The sun shines brilliantly for a spring day in the Pacific Northwest. The warmth is surprising but welcome. The natural grass sparkles as bright and beautiful as a well-manicured golf course. The field’s just waiting to be torn up by a bunch of football-playing foster kids. I’m a little nervous. Not sure what to expect since I’ve never done one of these events. Coach Daily said I’d have a lot of fun, and the kids are great. So here I am.
“Irus, my man! How you been?” A portly black man named Walter advances on me, his cultured Southern accent out of place in the northwestern environment.
“Not too bad,” I say.
“Tough watchin’ those Pirates steal that championship, eh?” Smooth. Dig where it hurts, Walt.
Yeah, we all know Walter Park. He’s been around football for a lot of years. No one takes offense at his blunt remarks. The man tells it like it is and sometimes brutally. Today he’s being kind. Sort of.
“Well, you know how it is, shit continues to happen,” I say. “We’ll get ’em next season.”
Walter is a big former defensive lineman. When I say he’s big, I mean he’s gotten larger than when he was playing. I make the mistake of offering to shake the man’s hand. Two sweaty slabs of meat engulf my lone hand. He pumps wildly and leaves me feeling like I’ve got rhino cum all over my palm. When he’s not looking, I swipe my hands down the side of my sweatpants.
“Well, we got some great kids for you to work with, Irus. A great bunch of boys.”
“I’m gonna hook you up with one of the organizers of the event. He’s a wide receiver. Give a defense/offense kind of perspective. Just teach the kids some fundamentals. How to hold the ball, a little pass and catch, nothing too in-depth. Mostly, we need you guys to be role models. Help inspire these kids. Lift them up. Some come from sketchy backgrounds.”
Walter gives me a look, like I’d understand, but my home was never sketchy. The neighborhood maybe, but not the home. A rock-solid foundation. Not traditional, though. Two parents who still love and cheer me on but had nothing to do with the raising of me. My Auntie Linda and Uncle Clyde raised me. He’s a high school football coach, and she’s an English teacher. The summers were spent with my Auntie Beulah in the city. She got me out of the dusty suburbs and introduced me to a whole new way of thinking. Beulah’s the reason I don’t judge people. Well, I try not to judge people. I certainly don’t blame my parents for giving me up. They gave me to Linda and Clyde, who wanted kids but couldn’t have any of their own. Auntie Linda said it was God making everything right. I’m fortunate to be surrounded by a loving family.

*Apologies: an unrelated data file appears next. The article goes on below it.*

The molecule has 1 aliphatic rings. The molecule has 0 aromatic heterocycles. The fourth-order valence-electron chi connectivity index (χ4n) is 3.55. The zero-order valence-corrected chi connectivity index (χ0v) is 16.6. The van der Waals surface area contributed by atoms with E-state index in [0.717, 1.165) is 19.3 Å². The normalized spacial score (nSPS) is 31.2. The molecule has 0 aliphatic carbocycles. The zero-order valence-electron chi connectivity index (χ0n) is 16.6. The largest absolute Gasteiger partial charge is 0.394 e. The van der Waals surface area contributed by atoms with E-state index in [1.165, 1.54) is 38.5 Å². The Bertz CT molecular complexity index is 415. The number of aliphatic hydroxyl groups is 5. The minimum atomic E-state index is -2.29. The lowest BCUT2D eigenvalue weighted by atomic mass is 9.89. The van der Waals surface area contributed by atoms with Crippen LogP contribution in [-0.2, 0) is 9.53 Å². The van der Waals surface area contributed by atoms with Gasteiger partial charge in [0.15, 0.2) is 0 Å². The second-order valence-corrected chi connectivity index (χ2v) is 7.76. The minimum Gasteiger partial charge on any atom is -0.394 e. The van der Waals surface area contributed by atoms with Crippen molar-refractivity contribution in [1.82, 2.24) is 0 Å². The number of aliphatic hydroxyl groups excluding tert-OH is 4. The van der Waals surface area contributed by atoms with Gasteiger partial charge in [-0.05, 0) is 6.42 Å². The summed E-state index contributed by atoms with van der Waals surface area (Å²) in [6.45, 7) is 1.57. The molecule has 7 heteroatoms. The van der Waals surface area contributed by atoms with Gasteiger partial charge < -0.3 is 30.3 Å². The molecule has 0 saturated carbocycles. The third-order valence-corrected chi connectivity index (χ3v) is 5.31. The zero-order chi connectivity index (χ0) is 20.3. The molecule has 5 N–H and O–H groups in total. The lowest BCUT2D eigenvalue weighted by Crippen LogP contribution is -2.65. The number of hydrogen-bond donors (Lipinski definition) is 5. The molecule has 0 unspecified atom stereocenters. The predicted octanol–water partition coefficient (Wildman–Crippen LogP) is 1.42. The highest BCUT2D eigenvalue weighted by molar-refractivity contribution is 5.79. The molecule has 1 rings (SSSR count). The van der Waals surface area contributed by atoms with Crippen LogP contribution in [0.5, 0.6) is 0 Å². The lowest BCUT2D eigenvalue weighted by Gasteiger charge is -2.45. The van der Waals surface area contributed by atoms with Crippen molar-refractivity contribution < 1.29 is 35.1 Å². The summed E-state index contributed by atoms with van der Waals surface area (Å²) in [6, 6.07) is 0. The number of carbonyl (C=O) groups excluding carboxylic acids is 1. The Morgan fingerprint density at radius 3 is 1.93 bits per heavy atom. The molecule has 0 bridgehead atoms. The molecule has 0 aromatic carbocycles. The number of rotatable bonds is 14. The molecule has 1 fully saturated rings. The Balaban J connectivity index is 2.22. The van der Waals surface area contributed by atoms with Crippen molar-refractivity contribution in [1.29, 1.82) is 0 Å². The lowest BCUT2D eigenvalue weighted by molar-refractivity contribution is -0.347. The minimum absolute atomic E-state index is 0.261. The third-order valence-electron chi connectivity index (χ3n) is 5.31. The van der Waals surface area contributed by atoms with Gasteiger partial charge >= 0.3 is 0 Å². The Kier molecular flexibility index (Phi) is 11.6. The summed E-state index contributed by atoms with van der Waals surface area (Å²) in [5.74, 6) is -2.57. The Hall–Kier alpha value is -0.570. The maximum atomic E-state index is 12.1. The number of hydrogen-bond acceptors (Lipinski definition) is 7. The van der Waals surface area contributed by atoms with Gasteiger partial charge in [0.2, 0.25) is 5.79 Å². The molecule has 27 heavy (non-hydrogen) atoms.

“I’m just waiting for your receiver to show up. Then I’ll take you to your kids.” Walter peers around, looking for someone.
I follow his glance, not sure who I should be on the lookout for, when I see Jackson McCoy. Lord, why do you always have to test me here?
Damn, McCoy looks fine.
Blond hair reflects the sunlight. The strands lift lightly in the breeze. He’s laughing, joking around with some people from the charity organization. He’s always laughing. I see him on the sidelines all the time. A smile. A laugh. Even when they’re down on points. My gaze wanders to his ass, snug in faded, torn blue jeans. Tattoos peek out of short sleeves and muscles stretch the thin fabric of his T-shirt. Butterflies hatch in my stomach. No, this isn’t good. Not here in front of all these kids. Jesus, he makes me antsy.
When I’m antsy, I get angry and stubborn. Auntie Linda says so all the time.
Jackson McCoy turns my way. Big aviator glasses hide his eyes, but bruises form halos behind them, and his nose looks broke. He looks like he’s been playing against the defensive line and someone’s earholed him. With a nod to the guy next to him, he makes his way over to me and Walter.
“Hey, Walt,” he calls.
“Jackson, my boy, glad to have you back. You know Irus Beaumont? It’s his first time here. I was hoping you’d help him out with the kids. You know their trust issues.”
“Hey, Iris, how you doing?” My reflection plays in his mirrored aviators.
“It’s I-rus. Rus. Man, do you have a problem?”
A shining grin breaks his face. I feel awash in it, and it pisses me off.
“Come on, boys. Let’s work together all nice like, okay?” Walter gives me a stern look like it’s all my fault this guy continues to antagonize me. He double-checks me, waiting for a response, before he feels comfortable turning away. I get the feeling he’s in a hurry.
“Sure, Walter. I’ll play nice.” The words nearly stick in my throat.